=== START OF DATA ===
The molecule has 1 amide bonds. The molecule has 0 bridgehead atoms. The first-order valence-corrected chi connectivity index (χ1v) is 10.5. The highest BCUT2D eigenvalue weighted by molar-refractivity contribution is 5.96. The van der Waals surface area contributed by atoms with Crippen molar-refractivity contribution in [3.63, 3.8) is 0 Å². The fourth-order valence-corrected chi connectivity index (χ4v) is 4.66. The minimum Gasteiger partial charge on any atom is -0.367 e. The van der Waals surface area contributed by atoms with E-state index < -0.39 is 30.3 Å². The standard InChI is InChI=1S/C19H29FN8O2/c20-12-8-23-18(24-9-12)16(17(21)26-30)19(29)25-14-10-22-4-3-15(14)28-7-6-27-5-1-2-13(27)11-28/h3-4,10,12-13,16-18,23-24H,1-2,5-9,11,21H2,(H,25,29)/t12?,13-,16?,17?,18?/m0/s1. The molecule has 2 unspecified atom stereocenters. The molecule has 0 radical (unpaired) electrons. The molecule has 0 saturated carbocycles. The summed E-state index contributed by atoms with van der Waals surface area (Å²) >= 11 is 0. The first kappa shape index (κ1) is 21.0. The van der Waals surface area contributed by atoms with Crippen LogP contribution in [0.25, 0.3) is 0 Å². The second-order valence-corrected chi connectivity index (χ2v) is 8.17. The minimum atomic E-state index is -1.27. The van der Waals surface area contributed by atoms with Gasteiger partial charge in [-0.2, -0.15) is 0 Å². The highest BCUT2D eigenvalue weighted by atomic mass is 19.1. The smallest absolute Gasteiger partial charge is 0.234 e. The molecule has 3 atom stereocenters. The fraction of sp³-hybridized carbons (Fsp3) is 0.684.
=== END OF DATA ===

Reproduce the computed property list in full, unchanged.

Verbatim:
The molecule has 1 amide bonds. The molecule has 0 bridgehead atoms. The first-order valence-corrected chi connectivity index (χ1v) is 10.5. The highest BCUT2D eigenvalue weighted by molar-refractivity contribution is 5.96. The van der Waals surface area contributed by atoms with Crippen molar-refractivity contribution in [3.63, 3.8) is 0 Å². The fourth-order valence-corrected chi connectivity index (χ4v) is 4.66. The minimum Gasteiger partial charge on any atom is -0.367 e. The van der Waals surface area contributed by atoms with E-state index < -0.39 is 30.3 Å². The standard InChI is InChI=1S/C19H29FN8O2/c20-12-8-23-18(24-9-12)16(17(21)26-30)19(29)25-14-10-22-4-3-15(14)28-7-6-27-5-1-2-13(27)11-28/h3-4,10,12-13,16-18,23-24H,1-2,5-9,11,21H2,(H,25,29)/t12?,13-,16?,17?,18?/m0/s1. The molecule has 2 unspecified atom stereocenters. The molecule has 0 radical (unpaired) electrons. The molecule has 0 saturated carbocycles. The summed E-state index contributed by atoms with van der Waals surface area (Å²) >= 11 is 0. The first kappa shape index (κ1) is 21.0. The van der Waals surface area contributed by atoms with Crippen LogP contribution in [0.25, 0.3) is 0 Å². The second-order valence-corrected chi connectivity index (χ2v) is 8.17. The minimum atomic E-state index is -1.27. The van der Waals surface area contributed by atoms with Gasteiger partial charge in [-0.2, -0.15) is 0 Å². The highest BCUT2D eigenvalue weighted by atomic mass is 19.1. The smallest absolute Gasteiger partial charge is 0.234 e. The molecule has 3 atom stereocenters. The fraction of sp³-hybridized carbons (Fsp3) is 0.684.